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Mpongwe district to get first vocational training centre

STANLEY Chobola of Mpongwe district cannot hide his joy at the news that the district will have its first vocational training centre.
“It has been a challenge for youths in our district to access tertiary education once they complete high school due to non-availability of universities and colleges in the area. Youths normally go to Luanshya or other neighbouring districts for their tertiary education,” says Mr Chobola.
He is confident that the training centre will not only serve the youths of Mpongwe district, but also those from neighbouring towns.
The vocational training centre will become operational in September this year after the completion of phase one.
The project started in November 2012 and has a duration of six years of construction.
The centre, which will run under the name ‘George Korsten Vocational Training College (GKVTC), is a project under the Give the Children of Mpongwe a Future (GCMF).
GCMF is a local non-governmental organisation supported by Ton Korsten of the Netherlands, with the aim of sustaining the poor in Mpongwe district.
The initiative is a brain-child of Mrs Korsten, who is widow of George Korsten, after she visited Mpongwe district and saw the need for a training centre in the area.
Once in operation, the training centre will offer courses to about 500 local students of which 64 will be in boarding.
The 500 students will be on full-time, 60 small-scale farmers in part-time courses and 60 elderly men and women will be on part-time courses.
GCMF chairperson Anthony Kalima said among the courses at craft certificate and level I-III are: Organic farming, gardening, food processing, bricklaying and plastering, carpentry and joinery, tailoring and design, plumbing, metal fabrication, electrical engineering, auto-mechanics and catering and hospitality.
Mr Kalima noted that although most of the courses will attract men, there will be enrolment of a maximum of 30 percent of women.
“Income-generating activities will be established by each department of the school, including administration and kitchen like evening courses for part-time students, hiring out facilities during holidays and catering services. Students will produce for the local market according to the course they are doing like carpentry products and processed crops,” he said.
Apart from offering tertiary education to the local people in the district, the construction of GKVTC has created jobs for the local people.
During construction, 40 full-time construction workers have been engaged to work in diverse fields.
Of these, 12 women have been engaged in roof thatching and a group of six students are doing traineeship for a period of three months and several local material suppliers have been engaged too.
The workers, who have been employed have no higher education and were all taught skills like carpentry, bricklaying and plumbing.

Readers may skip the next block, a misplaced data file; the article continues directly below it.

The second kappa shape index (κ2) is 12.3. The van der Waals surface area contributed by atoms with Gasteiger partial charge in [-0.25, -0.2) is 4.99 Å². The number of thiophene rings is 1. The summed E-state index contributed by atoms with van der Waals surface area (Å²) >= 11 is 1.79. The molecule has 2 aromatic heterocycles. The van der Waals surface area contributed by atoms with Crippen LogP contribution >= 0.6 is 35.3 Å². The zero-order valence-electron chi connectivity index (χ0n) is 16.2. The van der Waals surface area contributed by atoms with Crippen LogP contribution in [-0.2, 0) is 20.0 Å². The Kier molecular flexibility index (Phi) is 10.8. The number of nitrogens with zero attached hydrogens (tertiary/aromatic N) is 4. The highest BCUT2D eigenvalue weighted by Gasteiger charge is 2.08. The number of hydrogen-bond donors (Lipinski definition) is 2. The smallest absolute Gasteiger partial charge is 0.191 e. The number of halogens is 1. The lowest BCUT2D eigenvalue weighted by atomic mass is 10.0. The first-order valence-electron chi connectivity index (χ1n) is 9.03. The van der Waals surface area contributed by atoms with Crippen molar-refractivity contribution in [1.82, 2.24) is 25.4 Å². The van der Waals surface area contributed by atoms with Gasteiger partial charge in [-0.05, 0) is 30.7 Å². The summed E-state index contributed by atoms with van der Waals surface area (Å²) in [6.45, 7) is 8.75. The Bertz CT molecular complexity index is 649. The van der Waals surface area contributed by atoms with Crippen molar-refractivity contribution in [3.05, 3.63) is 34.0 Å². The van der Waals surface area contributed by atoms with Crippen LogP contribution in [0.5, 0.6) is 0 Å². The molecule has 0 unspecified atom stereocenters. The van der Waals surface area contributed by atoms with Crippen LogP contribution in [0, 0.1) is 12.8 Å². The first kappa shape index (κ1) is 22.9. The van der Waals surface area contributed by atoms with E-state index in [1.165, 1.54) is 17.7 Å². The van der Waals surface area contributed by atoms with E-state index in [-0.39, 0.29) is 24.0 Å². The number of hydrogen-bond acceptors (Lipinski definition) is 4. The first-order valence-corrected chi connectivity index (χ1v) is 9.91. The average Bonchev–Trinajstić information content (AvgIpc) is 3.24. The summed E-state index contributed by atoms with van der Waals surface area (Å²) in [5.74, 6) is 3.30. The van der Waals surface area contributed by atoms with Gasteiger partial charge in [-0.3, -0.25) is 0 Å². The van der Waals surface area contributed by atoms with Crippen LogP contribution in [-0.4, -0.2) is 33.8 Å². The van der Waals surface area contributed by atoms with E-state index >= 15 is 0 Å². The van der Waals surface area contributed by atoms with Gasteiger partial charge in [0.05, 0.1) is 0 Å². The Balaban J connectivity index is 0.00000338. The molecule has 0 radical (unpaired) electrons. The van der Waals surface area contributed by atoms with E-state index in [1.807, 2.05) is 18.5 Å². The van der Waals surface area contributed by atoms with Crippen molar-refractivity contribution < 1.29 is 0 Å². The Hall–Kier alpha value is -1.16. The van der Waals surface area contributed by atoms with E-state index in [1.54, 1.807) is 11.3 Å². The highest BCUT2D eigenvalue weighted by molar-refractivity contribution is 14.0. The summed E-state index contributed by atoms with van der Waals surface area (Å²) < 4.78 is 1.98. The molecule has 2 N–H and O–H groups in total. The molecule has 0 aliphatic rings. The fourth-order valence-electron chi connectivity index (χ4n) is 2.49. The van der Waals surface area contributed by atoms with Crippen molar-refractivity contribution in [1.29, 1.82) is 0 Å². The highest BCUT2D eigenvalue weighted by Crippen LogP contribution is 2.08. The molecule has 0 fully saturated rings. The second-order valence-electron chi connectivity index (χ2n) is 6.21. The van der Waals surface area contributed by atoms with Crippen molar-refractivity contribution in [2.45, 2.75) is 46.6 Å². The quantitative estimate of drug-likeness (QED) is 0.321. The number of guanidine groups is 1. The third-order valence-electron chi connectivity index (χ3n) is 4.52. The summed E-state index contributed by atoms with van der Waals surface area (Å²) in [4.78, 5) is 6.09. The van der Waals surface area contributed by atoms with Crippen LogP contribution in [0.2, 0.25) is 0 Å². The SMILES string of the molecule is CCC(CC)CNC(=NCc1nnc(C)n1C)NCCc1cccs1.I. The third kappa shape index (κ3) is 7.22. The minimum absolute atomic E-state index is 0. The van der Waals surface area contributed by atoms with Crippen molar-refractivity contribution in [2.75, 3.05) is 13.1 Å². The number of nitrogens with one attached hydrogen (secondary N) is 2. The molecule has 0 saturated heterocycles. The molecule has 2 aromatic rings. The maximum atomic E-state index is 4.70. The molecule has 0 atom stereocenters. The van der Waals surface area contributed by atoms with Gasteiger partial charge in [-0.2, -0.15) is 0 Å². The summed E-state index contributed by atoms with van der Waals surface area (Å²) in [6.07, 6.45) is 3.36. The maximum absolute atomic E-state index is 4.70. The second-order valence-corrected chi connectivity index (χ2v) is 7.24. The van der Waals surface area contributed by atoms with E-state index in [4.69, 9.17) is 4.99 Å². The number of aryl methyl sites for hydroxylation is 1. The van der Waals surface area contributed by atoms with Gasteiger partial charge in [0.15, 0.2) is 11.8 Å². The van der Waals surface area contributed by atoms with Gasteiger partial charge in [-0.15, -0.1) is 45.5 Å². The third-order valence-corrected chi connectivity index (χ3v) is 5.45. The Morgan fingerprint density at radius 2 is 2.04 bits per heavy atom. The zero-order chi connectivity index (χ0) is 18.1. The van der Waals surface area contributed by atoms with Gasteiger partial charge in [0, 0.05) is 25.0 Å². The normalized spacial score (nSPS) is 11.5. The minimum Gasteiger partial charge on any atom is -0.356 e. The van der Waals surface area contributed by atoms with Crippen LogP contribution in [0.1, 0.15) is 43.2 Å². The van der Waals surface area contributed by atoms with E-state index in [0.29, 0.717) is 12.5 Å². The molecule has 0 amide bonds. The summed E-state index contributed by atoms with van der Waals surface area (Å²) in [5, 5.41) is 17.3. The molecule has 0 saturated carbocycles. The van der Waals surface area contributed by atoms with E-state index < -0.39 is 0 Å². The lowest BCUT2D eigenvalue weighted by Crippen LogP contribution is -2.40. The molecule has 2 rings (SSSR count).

Meanwhile, the construction of GKVCT operates on three principles: Open source, maxergy and self-sustainability.
Open source: through the use of local and renewable materials, demountable connections and inter-replaceable elements.
Maxergy: through water harvesting, solar energy, waste processing, tree planting and compost making.
Self-sustainability: through action learning, business units, a knowledge centre, computer lab, teacher houses and water filtering.
GKVCT project manager Albert Bram Sol said the construction techniques used for the training centre are new in Zambia and the materials used are locally available and renewable.
Mr Sol said the project uses dry connections, meaning that all the parts are demountable and replaceable.
He explained the project is built with standardised elements making them easy to replace.
“Most of the materials used will be grown back in nature by the end of the buildings’ lifespan. If not automatically (like grass, reeds and bamboo) they (trees) are being planted by GCMF. The introduction of a water harvesting system teaches a way to be able to irrigate during dry season,” Mr Sol said.
With these principles, GCMF and GKVCT were last year awarded by a United Kingdom-based charity called ‘Teach a man to fish’ with a 2014 saville foundation pan-African award for entrepreneurship in education.
And the training centre is set to bring a new dimension to the learning mode in high learning institutions in that learning at the centre will be in accordance with the principles of ‘action learning’ where the practice is a starting point for learning, followed by reflection in the theory.
Learning will occur in a relevant and a specific context. It means that not the instruction of the teacher, but the construction of new ideas and knowledge by the student is the starting point of the learning process.
Students will have an active role in this process and will be responsible for their own learning. The lecturer has the task to coach the student in this process.